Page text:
She’s an uppity investment banker who doesn’t suffer fools. He’s a boorish but well-meaning klutz who has a problem shutting up. Missed flights and car breakdowns leave Lara Dutta and Vinay Pathak’s characters with no option but to hit the road together from Jaipur to Delhi, hitching rides in trucks, camel-carts, and trains, and at one point in an overcrowded jeep owned by local goons.
Blatantly ripped off from John Hughes’ cult hit Planes, Trains and Automobiles, in which a pair of unlikely companions are forced to make a long road trip together, Chalo Dilli starts off smoothly but becomes a repetitive and predictable mess when its writers fail to fully exploit the comic possibilities of such a ripe scenario. For laughs the script relies on farting and belching jokes, and the standard discomfort that arises when you throw a snotty diva and a pan-chewing hick together.
There’s also an unnecessary subplot about an inter-gang rivalry that our protagonists get inadvertently involved in, and a lecture on corruption that is squeezed into the film, but makes no sense here.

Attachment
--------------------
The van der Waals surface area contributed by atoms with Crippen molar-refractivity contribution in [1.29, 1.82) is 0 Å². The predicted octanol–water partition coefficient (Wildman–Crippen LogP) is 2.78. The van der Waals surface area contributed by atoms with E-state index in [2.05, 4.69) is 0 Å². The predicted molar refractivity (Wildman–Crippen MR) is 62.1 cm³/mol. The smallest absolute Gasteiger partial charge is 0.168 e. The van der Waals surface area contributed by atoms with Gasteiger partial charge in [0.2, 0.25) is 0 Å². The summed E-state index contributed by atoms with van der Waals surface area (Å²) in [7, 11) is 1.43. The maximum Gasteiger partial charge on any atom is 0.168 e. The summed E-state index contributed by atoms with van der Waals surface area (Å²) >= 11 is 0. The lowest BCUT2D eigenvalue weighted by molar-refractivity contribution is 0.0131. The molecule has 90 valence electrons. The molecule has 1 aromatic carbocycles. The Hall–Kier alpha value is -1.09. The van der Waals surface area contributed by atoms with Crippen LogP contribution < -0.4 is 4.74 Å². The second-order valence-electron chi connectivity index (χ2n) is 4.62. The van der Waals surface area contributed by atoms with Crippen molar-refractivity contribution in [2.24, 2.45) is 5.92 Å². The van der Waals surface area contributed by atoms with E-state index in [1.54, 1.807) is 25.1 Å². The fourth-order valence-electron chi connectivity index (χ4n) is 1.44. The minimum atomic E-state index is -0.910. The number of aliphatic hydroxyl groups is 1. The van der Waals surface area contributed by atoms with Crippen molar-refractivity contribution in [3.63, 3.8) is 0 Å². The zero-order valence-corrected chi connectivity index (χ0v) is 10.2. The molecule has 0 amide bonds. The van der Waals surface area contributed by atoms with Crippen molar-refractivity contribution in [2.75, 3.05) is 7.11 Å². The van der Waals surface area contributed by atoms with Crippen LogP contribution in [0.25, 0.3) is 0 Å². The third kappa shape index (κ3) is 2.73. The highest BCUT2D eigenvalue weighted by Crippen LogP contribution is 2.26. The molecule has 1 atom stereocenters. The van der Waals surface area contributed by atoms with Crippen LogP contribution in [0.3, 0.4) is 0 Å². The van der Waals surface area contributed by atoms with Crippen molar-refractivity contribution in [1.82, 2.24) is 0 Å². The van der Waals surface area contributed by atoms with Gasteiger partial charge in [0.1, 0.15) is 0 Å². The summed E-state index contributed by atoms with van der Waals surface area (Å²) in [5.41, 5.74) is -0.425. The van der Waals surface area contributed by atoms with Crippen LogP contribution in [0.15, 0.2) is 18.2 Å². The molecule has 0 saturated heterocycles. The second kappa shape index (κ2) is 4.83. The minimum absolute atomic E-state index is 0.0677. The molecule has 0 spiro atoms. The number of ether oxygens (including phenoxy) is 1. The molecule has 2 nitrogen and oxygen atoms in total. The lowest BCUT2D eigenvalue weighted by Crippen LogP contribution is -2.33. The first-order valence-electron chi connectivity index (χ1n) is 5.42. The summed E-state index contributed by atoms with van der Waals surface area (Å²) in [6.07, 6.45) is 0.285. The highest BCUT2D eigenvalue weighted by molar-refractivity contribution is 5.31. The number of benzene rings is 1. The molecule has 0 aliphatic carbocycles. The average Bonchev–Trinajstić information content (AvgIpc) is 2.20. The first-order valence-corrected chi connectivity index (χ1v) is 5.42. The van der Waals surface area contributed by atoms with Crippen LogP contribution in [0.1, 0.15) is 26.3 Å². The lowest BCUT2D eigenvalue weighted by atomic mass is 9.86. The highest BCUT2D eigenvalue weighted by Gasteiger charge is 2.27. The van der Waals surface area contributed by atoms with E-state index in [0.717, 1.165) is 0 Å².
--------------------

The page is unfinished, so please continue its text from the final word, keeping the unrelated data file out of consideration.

Both Lara and Vinay’s characters are complete stereotypes: He’s the coarse bumpkin with a good heart, she’s the ‘independent’ woman too focused on her career to start a family. Mercifully, we’re spared a romantic track between the two, but Chalo Dilli does end with a twist that is both shamelessly manipulative and entirely predictable.
Save for a few moments of inspired lunacy provided by Vinay Pathak, this is one bumpy ride you don’t need to take. I’m going with two out of five for director Shashant Shah’s Chalo Dilli. After some 36 hours on Rajasthan’s dusty roads, Lara Dutta doesn’t have one hair out of place or even a slight lipstick smudge. This is that kind of movie!